PrintSnap Instant Camera

After three months of work, it's finally done!

Tell your friends!

Background

About a year and a half ago, I decided that I wanted to branch out from the fairly limited world of low-power 8-bit AVR microcontrollers into something better.  Very few consumer products are made with such antiquated technology, and I figured that moving up to something like a 32-bit ARM processor would open a lot of doors for my projects.

I quickly ran out and purchased development kits from three major ARM processor manufacturers.

Judging from the fact that the TI LaunchPad Evaluation kit is still wrapped in plastic, you might guess that I haven't gotten a lot of use out of these.

All of my projects so far have been either entirely analog or "bare-metal" C compiled with AVRGCC and programmed using AVRDUDE.  AVRs are simple processors with a limited number of peripherals.  As such, my code usually speaks directly to the special function registers of the part by manually modifying specific bits to turn on the ADC or start a timer.

As processors get more complicated, doing all of this special programming by hand becomes overly cumbersome especially considering that some simple tasks require multiple operations that must be performed in a certain order and in some cases within certain timing constraints.  Each development kit came with a whole body of software that contains special functions to manage a lot of these operations for you.

Up to this point, I had been accustomed to keeping my entire project code inside a single main.c file.  This is a horrible strategy for software development as it makes code very difficult to maintain, but I've never considered myself a software developer and it's always worked for me.  I started my life as a firmware developer by writing assembly code for the 8051; In fact, I didn't even know what an AVR was until after I started working on my first pre-ch00ftech attempt at a persistence of vision display.  What a mess.

Though programming in C has made my life about 1000 times easier, I've always liked that with assembly, you have 100% control over of the processor and can predict and account for its every action.  As machine code gets covered up with more and more layers of abstraction, I tend to get a little anxious and have thus avoided using other people's libraries for far longer than I should have.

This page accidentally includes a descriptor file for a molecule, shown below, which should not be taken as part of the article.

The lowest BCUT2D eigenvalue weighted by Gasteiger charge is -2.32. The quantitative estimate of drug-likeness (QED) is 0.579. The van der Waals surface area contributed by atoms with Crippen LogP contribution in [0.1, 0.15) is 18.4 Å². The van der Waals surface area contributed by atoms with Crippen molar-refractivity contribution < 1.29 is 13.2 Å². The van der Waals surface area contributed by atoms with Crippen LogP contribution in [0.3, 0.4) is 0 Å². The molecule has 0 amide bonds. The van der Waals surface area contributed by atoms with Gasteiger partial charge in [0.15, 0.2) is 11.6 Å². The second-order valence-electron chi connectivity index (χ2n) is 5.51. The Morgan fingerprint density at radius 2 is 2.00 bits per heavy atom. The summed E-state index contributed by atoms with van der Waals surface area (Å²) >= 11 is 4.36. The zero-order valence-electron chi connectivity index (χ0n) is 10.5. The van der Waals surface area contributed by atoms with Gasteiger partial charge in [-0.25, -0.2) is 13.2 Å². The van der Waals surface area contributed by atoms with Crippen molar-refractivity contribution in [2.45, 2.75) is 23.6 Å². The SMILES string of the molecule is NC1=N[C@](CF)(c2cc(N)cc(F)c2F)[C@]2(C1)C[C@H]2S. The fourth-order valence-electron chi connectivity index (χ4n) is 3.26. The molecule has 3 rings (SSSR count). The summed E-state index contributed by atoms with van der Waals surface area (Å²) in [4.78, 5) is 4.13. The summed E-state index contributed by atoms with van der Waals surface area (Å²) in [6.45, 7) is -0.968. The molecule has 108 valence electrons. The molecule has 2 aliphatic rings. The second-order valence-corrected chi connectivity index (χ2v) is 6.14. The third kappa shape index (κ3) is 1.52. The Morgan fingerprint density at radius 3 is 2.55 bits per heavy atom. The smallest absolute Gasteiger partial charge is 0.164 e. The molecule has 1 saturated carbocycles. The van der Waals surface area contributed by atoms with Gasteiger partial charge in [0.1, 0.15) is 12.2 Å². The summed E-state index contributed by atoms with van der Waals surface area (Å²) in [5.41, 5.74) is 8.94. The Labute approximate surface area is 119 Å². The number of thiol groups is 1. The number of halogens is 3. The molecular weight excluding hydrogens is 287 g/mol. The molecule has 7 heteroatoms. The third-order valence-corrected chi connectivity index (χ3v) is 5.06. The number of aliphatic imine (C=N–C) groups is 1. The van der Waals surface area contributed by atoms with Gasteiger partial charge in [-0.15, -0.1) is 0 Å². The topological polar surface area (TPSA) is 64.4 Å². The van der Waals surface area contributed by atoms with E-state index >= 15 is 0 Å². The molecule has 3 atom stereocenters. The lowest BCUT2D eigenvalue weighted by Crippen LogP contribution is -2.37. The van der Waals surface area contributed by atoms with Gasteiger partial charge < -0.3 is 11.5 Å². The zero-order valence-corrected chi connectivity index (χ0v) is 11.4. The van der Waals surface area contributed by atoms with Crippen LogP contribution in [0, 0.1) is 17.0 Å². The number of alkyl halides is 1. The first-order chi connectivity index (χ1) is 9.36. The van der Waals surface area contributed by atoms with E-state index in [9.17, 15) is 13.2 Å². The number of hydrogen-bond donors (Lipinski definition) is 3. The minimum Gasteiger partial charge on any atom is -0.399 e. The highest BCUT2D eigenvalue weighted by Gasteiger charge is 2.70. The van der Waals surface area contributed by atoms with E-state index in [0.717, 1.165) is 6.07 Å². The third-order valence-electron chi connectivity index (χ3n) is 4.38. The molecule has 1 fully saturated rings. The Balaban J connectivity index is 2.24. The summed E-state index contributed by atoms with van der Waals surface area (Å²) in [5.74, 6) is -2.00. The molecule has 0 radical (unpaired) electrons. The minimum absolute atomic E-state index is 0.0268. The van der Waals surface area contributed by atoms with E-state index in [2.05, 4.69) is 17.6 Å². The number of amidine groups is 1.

This "bare-metal" coding strategy was no longer going to work for these more complex ARM processors, but when trying to incorporate their libraries into my little scripts, I got overwhelmed and eventually gave up.  Reading a software library is a lot like reading a schematic.  There is a general way things are supposed to be, and when you have zero familiarity with these standards, it makes it very easy to get lost.

For example, at one point I might have written:

return GPIO_ReadInputDataBit(GPIOB,4);

When I should have written:

return GPIO_ReadInputDataBit(GPIOB,GPIO_Pin_4);

Which caused some odd behavior since this line is present in stm32f10x_gpio.h

#define GPIO_Pin_4      ((uint16_t)0x0010)  /*!< Pin 4 selected */

I generally learn best when a project is 90% stuff I know how to do and 10% new stuff, but this task had the percentages flipped the other way around and even with all of the documentation, I got lost pretty fast.  Besides, I've never found it easy to just pick up and learn a topic unless there's a specific reason for learning it.  That reason didn't come for another year.

Thermal Printers and Instant Cameras

While waiting at Nordstrom for my newly hemmed jeans to get rung up, I noticed how fast their thermal receipt printers print.  Thermal printers don't use ink but instead use a special paper that turns black when heated.  As the paper is rolled out, a row of tiny heaters "burns" tiny dots in the page that can be organized to make up text.  As a result, they have a very small number of moving parts.  Usually, it's just the feed motor and sometimes a paper cutter.

A few years ago, I saw an ad for a internet-connected thermal printer called Little Printer which I still think is a brilliant product if only it had better content for US customers (and cost about $100 less).  There's something innately fun about having a paper copy of something trivial like the weather forecast or the "word of the day" when everything has been moved online.  Despite the short shelf-life of thermal printed text, having a physical copy in front of you gives you a certain sense of permanence and with the digital world so well organized, it's much easier to accidentally stumble across physical keepsakes that may be strewn about in the real world.

Wanting to do something with a thermal printer, I immediately started thinking up ideas.  My first idea was...some kind of scanner thing? I guess? It was supposed to be a little motorized car that would roll across a document while scanning it in, and then thermally print out a copy of that document over top. I have no idea why I thought this would be a good idea, but that didn't stop me from spending $50 on this which I still haven't even unwrapped:

I think my confidence was still a little inflated from reverse engineering a children's toy, and I thought that it would be trivial to do the same for a high-speed, full-color, proprietary scan head. Regardless, something must have come up because I never did order a thermal printer.

Fast-forward three years. I'm waiting at Nordstrom and it hits me.  I should just make a camera!